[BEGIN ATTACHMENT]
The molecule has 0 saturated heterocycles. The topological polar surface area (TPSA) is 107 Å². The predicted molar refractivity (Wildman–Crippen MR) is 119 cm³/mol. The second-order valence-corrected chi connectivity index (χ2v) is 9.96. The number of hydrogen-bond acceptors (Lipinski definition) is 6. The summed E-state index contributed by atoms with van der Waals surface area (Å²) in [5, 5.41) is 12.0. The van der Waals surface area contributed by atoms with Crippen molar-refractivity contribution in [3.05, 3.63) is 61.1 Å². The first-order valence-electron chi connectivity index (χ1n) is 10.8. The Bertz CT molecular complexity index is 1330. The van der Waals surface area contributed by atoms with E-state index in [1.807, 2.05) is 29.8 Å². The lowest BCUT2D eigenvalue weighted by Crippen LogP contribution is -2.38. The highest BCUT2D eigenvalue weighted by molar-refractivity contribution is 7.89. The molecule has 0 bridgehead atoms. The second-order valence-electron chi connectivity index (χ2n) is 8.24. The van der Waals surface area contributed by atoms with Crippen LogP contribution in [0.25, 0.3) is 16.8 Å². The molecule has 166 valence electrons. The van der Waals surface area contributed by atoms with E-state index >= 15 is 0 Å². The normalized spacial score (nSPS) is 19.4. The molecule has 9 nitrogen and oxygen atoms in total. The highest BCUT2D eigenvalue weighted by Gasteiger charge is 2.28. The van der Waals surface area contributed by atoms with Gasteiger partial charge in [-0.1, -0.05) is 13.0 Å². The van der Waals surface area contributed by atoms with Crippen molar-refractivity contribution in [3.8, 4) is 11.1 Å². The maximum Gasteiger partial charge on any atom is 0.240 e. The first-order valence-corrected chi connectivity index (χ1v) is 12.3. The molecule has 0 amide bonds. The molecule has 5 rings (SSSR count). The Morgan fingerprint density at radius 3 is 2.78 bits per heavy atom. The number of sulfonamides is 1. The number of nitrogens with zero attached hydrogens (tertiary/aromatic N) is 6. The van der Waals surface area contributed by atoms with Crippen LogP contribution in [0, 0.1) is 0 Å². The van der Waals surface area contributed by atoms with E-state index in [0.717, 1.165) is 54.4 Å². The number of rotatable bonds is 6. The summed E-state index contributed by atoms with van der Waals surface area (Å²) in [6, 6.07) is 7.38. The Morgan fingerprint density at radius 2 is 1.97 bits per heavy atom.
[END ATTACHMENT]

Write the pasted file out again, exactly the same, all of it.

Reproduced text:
The molecule has 0 saturated heterocycles. The topological polar surface area (TPSA) is 107 Å². The predicted molar refractivity (Wildman–Crippen MR) is 119 cm³/mol. The second-order valence-corrected chi connectivity index (χ2v) is 9.96. The number of hydrogen-bond acceptors (Lipinski definition) is 6. The summed E-state index contributed by atoms with van der Waals surface area (Å²) in [5, 5.41) is 12.0. The van der Waals surface area contributed by atoms with Crippen molar-refractivity contribution in [3.05, 3.63) is 61.1 Å². The first-order valence-electron chi connectivity index (χ1n) is 10.8. The Bertz CT molecular complexity index is 1330. The van der Waals surface area contributed by atoms with E-state index in [1.807, 2.05) is 29.8 Å². The lowest BCUT2D eigenvalue weighted by Crippen LogP contribution is -2.38. The highest BCUT2D eigenvalue weighted by molar-refractivity contribution is 7.89. The molecule has 0 bridgehead atoms. The second-order valence-electron chi connectivity index (χ2n) is 8.24. The van der Waals surface area contributed by atoms with Crippen LogP contribution in [0.25, 0.3) is 16.8 Å². The molecule has 166 valence electrons. The van der Waals surface area contributed by atoms with E-state index >= 15 is 0 Å². The normalized spacial score (nSPS) is 19.4. The molecule has 9 nitrogen and oxygen atoms in total. The highest BCUT2D eigenvalue weighted by Gasteiger charge is 2.28. The van der Waals surface area contributed by atoms with Gasteiger partial charge in [-0.1, -0.05) is 13.0 Å². The van der Waals surface area contributed by atoms with Crippen molar-refractivity contribution in [3.8, 4) is 11.1 Å². The maximum Gasteiger partial charge on any atom is 0.240 e. The first-order valence-corrected chi connectivity index (χ1v) is 12.3. The molecule has 0 amide bonds. The molecule has 5 rings (SSSR count). The Morgan fingerprint density at radius 3 is 2.78 bits per heavy atom. The number of sulfonamides is 1. The number of nitrogens with zero attached hydrogens (tertiary/aromatic N) is 6. The van der Waals surface area contributed by atoms with Crippen LogP contribution in [0, 0.1) is 0 Å². The van der Waals surface area contributed by atoms with E-state index in [0.717, 1.165) is 54.4 Å². The number of rotatable bonds is 6. The summed E-state index contributed by atoms with van der Waals surface area (Å²) in [6, 6.07) is 7.38. The Morgan fingerprint density at radius 2 is 1.97 bits per heavy atom.